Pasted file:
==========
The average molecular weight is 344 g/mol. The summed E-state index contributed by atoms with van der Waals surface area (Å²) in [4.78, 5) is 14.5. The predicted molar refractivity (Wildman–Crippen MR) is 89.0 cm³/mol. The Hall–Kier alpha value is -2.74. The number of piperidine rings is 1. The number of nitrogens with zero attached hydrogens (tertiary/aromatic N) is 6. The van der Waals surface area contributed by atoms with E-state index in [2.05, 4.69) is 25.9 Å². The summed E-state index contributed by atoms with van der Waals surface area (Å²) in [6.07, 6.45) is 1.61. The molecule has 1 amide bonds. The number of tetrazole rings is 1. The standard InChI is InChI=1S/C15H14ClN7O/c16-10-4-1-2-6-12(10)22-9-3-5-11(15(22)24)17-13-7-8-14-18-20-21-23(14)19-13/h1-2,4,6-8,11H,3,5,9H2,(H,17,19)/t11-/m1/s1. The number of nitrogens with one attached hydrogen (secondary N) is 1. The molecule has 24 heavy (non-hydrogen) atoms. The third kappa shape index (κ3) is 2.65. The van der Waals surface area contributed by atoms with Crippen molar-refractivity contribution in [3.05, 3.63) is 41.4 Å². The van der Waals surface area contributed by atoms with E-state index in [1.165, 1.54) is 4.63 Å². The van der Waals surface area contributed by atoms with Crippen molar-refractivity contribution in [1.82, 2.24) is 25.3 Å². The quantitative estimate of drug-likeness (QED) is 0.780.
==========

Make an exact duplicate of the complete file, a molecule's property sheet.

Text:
The average molecular weight is 344 g/mol. The summed E-state index contributed by atoms with van der Waals surface area (Å²) in [4.78, 5) is 14.5. The predicted molar refractivity (Wildman–Crippen MR) is 89.0 cm³/mol. The Hall–Kier alpha value is -2.74. The number of piperidine rings is 1. The number of nitrogens with zero attached hydrogens (tertiary/aromatic N) is 6. The van der Waals surface area contributed by atoms with E-state index in [2.05, 4.69) is 25.9 Å². The summed E-state index contributed by atoms with van der Waals surface area (Å²) in [6.07, 6.45) is 1.61. The molecule has 1 amide bonds. The number of tetrazole rings is 1. The standard InChI is InChI=1S/C15H14ClN7O/c16-10-4-1-2-6-12(10)22-9-3-5-11(15(22)24)17-13-7-8-14-18-20-21-23(14)19-13/h1-2,4,6-8,11H,3,5,9H2,(H,17,19)/t11-/m1/s1. The number of nitrogens with one attached hydrogen (secondary N) is 1. The molecule has 24 heavy (non-hydrogen) atoms. The third kappa shape index (κ3) is 2.65. The van der Waals surface area contributed by atoms with Crippen molar-refractivity contribution in [3.05, 3.63) is 41.4 Å². The van der Waals surface area contributed by atoms with E-state index in [1.165, 1.54) is 4.63 Å². The van der Waals surface area contributed by atoms with Crippen molar-refractivity contribution in [1.82, 2.24) is 25.3 Å². The quantitative estimate of drug-likeness (QED) is 0.780.